5. Do you jump out during the summer and re-enter in the Autumn? The sell in May and go away plan.
  6. Good point. That is because although Economists desperately want it to be considered as a science, they are in my opinion a branch of psychology.
  7. Can most people here agree that there is a difference between: 1. How an organisation is run (the culture, ability of staff to make decisions, rewards for dedication, rewards for zero dedication, red tape, paperwork, layers of management etc,.) 2. People who are hard working and dedicated. 3. People who are not hard working and dedicated. It seems to me that as soon as someone states that the NHS could possibly be better run, and more cost effective (they have the right to, as our money does fund it), they get slated for 'bashing the professionalism of the hard working NHS staff'. My view is that to point out the failings of the NHS is in fact in support of the NHS staff who are hard working, and dedicated - as these people are able to do a sterling job and 'carry' the NHS despite the people who are not hard working, and the layers of management (mis-management?) in the system. Surely we should be pointing out floors in how the NHS is run, so that the hard workers don't get disillusioned by the fact that they get v little reward for their efforts if they are over and above their peers.
  8. When I was a poor student, I did some drug trials for money. I spent 8 weeks on anti-depressants (and blood thinner) to see how the AD affected the BT. All I can say is that they are horrible things. OK if a guy is close to suicide and all you are doing is buying time, however it is like being permanently stoned, and you have no way of dealing with the problem that made you depressed in the first place. Personally I'd spend a week in a health spar in Thailand, then 2 weeks at a non-touristy beach, and try to work things out for myself.
  9. + 1 re deflation. A few concerns I would have about this central digital 'coin'. What organisation owns it? Who owns the organisation? Do they profit by 'lending' the coin to support fiat currencies? Can they expand or subtract the quantity of the 'coin' with the beating heart of economic growth? If money is a function of production (as that is what it is traded for) how can you create money out of thin air and not call it theft of someone's production? Will they expand the supply as an emergency measure when times get tough - and will they have the guts to contract it again and stifle recovery? Will we have 'benign' inflation so that money is stolen from savers and given to debtors? Will data be hacked, stolen and money go missing from one country's pocket to another? Can I opt out? If the system gets corrupted and governments are in collusion, how do I vote out and get rid of this monetary system? Will my children and grand-children become slaves? Why can't we back a currency with things that people desire (gold, oil, land, silver, whatever) rather than trust and a computer? Can anyone not see that a global fiat currency is not the answer to a crisis caused by national fiat currencies? Am I alone and shouting in the dark?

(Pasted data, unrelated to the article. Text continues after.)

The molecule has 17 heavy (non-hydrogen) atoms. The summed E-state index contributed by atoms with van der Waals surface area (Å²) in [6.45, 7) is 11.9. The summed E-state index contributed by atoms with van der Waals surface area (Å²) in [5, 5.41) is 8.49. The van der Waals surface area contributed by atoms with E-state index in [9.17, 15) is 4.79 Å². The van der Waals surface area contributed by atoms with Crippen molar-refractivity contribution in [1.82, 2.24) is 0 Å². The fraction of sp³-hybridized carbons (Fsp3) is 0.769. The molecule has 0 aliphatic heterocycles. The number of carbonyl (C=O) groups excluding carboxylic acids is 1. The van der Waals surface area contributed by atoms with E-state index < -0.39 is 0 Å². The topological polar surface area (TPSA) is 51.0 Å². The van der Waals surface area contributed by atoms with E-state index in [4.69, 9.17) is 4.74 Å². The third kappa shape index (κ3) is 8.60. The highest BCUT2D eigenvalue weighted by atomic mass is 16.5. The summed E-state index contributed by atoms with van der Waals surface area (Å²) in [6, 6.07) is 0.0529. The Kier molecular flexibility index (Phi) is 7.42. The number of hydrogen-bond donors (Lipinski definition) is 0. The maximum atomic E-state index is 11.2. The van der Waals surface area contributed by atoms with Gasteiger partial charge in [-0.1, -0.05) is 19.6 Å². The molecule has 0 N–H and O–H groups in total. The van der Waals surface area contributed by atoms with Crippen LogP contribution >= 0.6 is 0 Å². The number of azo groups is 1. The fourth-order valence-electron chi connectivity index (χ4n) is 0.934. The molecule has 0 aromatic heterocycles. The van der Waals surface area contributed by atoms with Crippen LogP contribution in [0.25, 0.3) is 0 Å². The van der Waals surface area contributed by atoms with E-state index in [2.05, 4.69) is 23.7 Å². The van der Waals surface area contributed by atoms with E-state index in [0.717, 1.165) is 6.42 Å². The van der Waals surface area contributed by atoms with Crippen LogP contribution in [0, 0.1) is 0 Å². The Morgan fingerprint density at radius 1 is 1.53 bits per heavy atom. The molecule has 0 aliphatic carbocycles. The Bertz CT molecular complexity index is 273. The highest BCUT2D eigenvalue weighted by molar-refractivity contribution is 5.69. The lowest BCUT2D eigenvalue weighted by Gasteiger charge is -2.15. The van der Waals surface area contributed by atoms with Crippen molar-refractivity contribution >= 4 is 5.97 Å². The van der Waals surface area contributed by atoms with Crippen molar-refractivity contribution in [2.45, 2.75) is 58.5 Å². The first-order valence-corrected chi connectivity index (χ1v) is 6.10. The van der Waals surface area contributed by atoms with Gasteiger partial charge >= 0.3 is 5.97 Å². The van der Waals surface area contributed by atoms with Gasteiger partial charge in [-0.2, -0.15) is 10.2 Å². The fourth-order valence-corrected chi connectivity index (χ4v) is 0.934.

10. In Africa the old 70's/80's Landrovers are still out and about, overworked & treated like s**t, but they are still there driving around. Then Landrover decided to focus on the Chelsea tractor and lost a huge market to Toyota with their extremely good landcruiser. Bad move, to lose the market that made you. I bet back in the day, there were some old timers aghast at the route they were taking, and knew the ultimate consequences. The Brit Army LR Wolf was quite good though. Problem is, you can't fix them in the 3rd world with bush mechanics. You can with the Toyota.
  11. Heard this was going to happen. Down the slope we go! Best start breeding some shire horses.